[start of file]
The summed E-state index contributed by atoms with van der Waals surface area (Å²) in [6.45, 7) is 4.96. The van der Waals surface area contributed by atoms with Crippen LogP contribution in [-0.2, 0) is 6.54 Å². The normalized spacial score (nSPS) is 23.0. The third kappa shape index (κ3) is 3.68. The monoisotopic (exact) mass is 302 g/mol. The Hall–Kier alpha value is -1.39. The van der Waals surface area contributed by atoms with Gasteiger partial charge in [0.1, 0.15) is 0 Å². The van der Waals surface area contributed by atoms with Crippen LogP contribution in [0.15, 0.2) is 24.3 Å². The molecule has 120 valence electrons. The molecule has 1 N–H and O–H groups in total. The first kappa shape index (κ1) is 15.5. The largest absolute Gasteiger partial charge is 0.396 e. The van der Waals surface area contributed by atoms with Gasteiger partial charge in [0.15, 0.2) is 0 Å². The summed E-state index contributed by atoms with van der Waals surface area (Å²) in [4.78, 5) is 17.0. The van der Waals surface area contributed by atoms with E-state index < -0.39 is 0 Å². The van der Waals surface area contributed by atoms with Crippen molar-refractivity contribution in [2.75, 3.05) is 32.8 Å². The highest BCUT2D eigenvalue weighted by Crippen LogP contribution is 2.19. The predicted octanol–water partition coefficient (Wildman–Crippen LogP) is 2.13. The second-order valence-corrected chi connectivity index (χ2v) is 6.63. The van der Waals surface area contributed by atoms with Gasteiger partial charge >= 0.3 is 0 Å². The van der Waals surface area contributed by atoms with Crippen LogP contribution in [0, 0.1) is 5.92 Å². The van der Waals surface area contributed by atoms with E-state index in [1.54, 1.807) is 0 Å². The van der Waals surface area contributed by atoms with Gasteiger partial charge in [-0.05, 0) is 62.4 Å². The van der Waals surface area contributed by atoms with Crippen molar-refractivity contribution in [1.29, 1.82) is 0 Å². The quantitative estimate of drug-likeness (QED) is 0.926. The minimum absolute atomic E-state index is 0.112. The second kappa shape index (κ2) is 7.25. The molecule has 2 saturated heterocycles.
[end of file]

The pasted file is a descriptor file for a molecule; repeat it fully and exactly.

The summed E-state index contributed by atoms with van der Waals surface area (Å²) in [6.45, 7) is 4.96. The van der Waals surface area contributed by atoms with Crippen LogP contribution in [-0.2, 0) is 6.54 Å². The normalized spacial score (nSPS) is 23.0. The third kappa shape index (κ3) is 3.68. The monoisotopic (exact) mass is 302 g/mol. The Hall–Kier alpha value is -1.39. The van der Waals surface area contributed by atoms with Gasteiger partial charge in [0.1, 0.15) is 0 Å². The van der Waals surface area contributed by atoms with Crippen LogP contribution in [0.15, 0.2) is 24.3 Å². The molecule has 120 valence electrons. The molecule has 1 N–H and O–H groups in total. The first kappa shape index (κ1) is 15.5. The largest absolute Gasteiger partial charge is 0.396 e. The van der Waals surface area contributed by atoms with Gasteiger partial charge in [0.15, 0.2) is 0 Å². The summed E-state index contributed by atoms with van der Waals surface area (Å²) in [4.78, 5) is 17.0. The van der Waals surface area contributed by atoms with E-state index < -0.39 is 0 Å². The van der Waals surface area contributed by atoms with Crippen molar-refractivity contribution in [2.75, 3.05) is 32.8 Å². The highest BCUT2D eigenvalue weighted by Crippen LogP contribution is 2.19. The predicted octanol–water partition coefficient (Wildman–Crippen LogP) is 2.13. The second-order valence-corrected chi connectivity index (χ2v) is 6.63. The van der Waals surface area contributed by atoms with Gasteiger partial charge >= 0.3 is 0 Å². The van der Waals surface area contributed by atoms with Crippen LogP contribution in [0, 0.1) is 5.92 Å². The van der Waals surface area contributed by atoms with E-state index in [1.54, 1.807) is 0 Å². The van der Waals surface area contributed by atoms with Gasteiger partial charge in [-0.05, 0) is 62.4 Å². The van der Waals surface area contributed by atoms with Crippen molar-refractivity contribution in [1.29, 1.82) is 0 Å². The quantitative estimate of drug-likeness (QED) is 0.926. The minimum absolute atomic E-state index is 0.112. The second kappa shape index (κ2) is 7.25. The molecule has 2 saturated heterocycles.